Laserable Brass?

Can anyone tell me if “Laserable” brass can be engraved with a 5.5w Diode?
All the research I’ve done shows it being performed with fibre or CO2 but doesn’t mention diode as a possibility or rule it out.

If you mean engraved, then no chance. Marked, maybe… with a tail wind.

I guess the test would be to “acquire” a sample piece to test before shelling out $ on a sheet.
Wanted purely for trophy labels. Might check out local engravers for a piece.

I’m not sure my 100W would engrave brass - too ductile, too much conduction of heat.

If you want stuff cut out, I know a guy…

I’ve seen diode lasers heat-mark steel, but it’s just a temperature shift, not removing anything. I suspect brass would be out of the question without using a marking compound like Enduramark or Cermark. If the “laserable brass” in question has such a coating made for engraving, it might work.

Somewhat off-topic, but at least tangentially related: has anyone tried using molybdenum disulfide dry spray lube with brass? Works great with steel/stainless but haven’t tried it on brass and don’t have anything I could test it on.

Be careful with that - Disulfide contains sulfur, which produces sulfuric acid when burned. Not good for you or the laser hardware - similar to cutting vinyl.

I suppose I never thought about that - as the MoS2 burns and the Mo adheres to the metal the sulphur will oxidise to SO4(2-) - any free hydrogen will combine with it to create H2SO4. I’ll have to do some tests to confirm this speculation.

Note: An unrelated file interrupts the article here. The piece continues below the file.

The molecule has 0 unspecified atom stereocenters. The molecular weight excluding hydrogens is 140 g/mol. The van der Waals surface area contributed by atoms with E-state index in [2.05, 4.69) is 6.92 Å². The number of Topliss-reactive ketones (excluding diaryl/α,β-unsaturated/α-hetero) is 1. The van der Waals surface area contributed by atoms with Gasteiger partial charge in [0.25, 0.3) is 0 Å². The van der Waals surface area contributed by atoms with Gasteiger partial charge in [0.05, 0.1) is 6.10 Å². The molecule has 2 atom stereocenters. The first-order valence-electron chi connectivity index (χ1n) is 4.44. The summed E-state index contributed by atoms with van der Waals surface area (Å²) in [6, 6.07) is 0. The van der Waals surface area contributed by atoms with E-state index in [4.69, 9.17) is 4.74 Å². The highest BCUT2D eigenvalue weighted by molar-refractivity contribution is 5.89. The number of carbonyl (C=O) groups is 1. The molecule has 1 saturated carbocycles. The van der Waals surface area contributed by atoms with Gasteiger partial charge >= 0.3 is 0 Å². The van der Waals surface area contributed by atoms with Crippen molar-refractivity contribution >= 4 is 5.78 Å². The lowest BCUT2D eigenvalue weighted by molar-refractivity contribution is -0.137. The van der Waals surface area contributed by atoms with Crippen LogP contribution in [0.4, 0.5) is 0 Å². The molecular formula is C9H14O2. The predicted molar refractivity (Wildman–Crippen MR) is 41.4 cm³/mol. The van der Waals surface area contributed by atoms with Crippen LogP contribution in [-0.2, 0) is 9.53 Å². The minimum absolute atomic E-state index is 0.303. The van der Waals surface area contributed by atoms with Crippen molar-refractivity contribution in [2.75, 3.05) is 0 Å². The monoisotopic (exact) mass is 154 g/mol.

Side note: MoS2 is almost certainly one of the active pigmenting ingredients in Cermark. I’ll have to check their MSDS and see if it mentions sulphuric acid production in use.

I guess it would depend if it’s “one-off” project, or regular runs. Wouldn’t want to subject man OR machine to that for extended periods.

They don’t use sulfide - I can’t recall which chemical they do use, but it’s rarer, and part of the reason Cermark is more expensive. It’s more stable and dries considerably faster. They have a paper out that talks about it, but of course I can’t find it now.

Found it:

I thought it interesting that a company that manufactures a marking product would discourage the use of a cheaper product, so I asked a friend on another forum who happens to be a chemist what his take was.

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